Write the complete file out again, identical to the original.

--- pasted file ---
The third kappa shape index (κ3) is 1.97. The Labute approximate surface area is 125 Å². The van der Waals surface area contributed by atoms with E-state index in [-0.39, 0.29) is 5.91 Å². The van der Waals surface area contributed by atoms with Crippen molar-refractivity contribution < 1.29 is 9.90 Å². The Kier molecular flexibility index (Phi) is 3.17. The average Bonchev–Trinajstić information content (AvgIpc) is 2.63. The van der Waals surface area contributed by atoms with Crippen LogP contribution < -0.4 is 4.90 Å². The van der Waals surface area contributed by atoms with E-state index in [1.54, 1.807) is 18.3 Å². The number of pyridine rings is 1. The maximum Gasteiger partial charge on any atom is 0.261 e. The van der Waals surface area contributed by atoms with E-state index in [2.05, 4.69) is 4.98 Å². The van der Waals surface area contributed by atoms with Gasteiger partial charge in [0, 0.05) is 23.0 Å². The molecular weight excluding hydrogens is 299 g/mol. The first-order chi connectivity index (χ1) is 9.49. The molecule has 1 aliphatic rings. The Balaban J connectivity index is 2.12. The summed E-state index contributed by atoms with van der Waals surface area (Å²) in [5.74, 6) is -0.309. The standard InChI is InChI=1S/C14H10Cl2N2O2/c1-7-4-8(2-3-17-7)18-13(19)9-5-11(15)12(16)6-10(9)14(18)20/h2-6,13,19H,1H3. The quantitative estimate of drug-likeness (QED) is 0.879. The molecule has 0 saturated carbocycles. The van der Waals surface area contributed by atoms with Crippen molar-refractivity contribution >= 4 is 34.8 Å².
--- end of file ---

The third kappa shape index (κ3) is 1.97. The Labute approximate surface area is 125 Å². The van der Waals surface area contributed by atoms with E-state index in [-0.39, 0.29) is 5.91 Å². The van der Waals surface area contributed by atoms with Crippen molar-refractivity contribution < 1.29 is 9.90 Å². The Kier molecular flexibility index (Phi) is 3.17. The average Bonchev–Trinajstić information content (AvgIpc) is 2.63. The van der Waals surface area contributed by atoms with Crippen LogP contribution < -0.4 is 4.90 Å². The van der Waals surface area contributed by atoms with E-state index in [1.54, 1.807) is 18.3 Å². The number of pyridine rings is 1. The maximum Gasteiger partial charge on any atom is 0.261 e. The van der Waals surface area contributed by atoms with E-state index in [2.05, 4.69) is 4.98 Å². The van der Waals surface area contributed by atoms with Gasteiger partial charge in [0, 0.05) is 23.0 Å². The molecular weight excluding hydrogens is 299 g/mol. The first-order chi connectivity index (χ1) is 9.49. The molecule has 1 aliphatic rings. The Balaban J connectivity index is 2.12. The summed E-state index contributed by atoms with van der Waals surface area (Å²) in [5.74, 6) is -0.309. The standard InChI is InChI=1S/C14H10Cl2N2O2/c1-7-4-8(2-3-17-7)18-13(19)9-5-11(15)12(16)6-10(9)14(18)20/h2-6,13,19H,1H3. The quantitative estimate of drug-likeness (QED) is 0.879. The molecule has 0 saturated carbocycles. The van der Waals surface area contributed by atoms with Crippen molar-refractivity contribution >= 4 is 34.8 Å².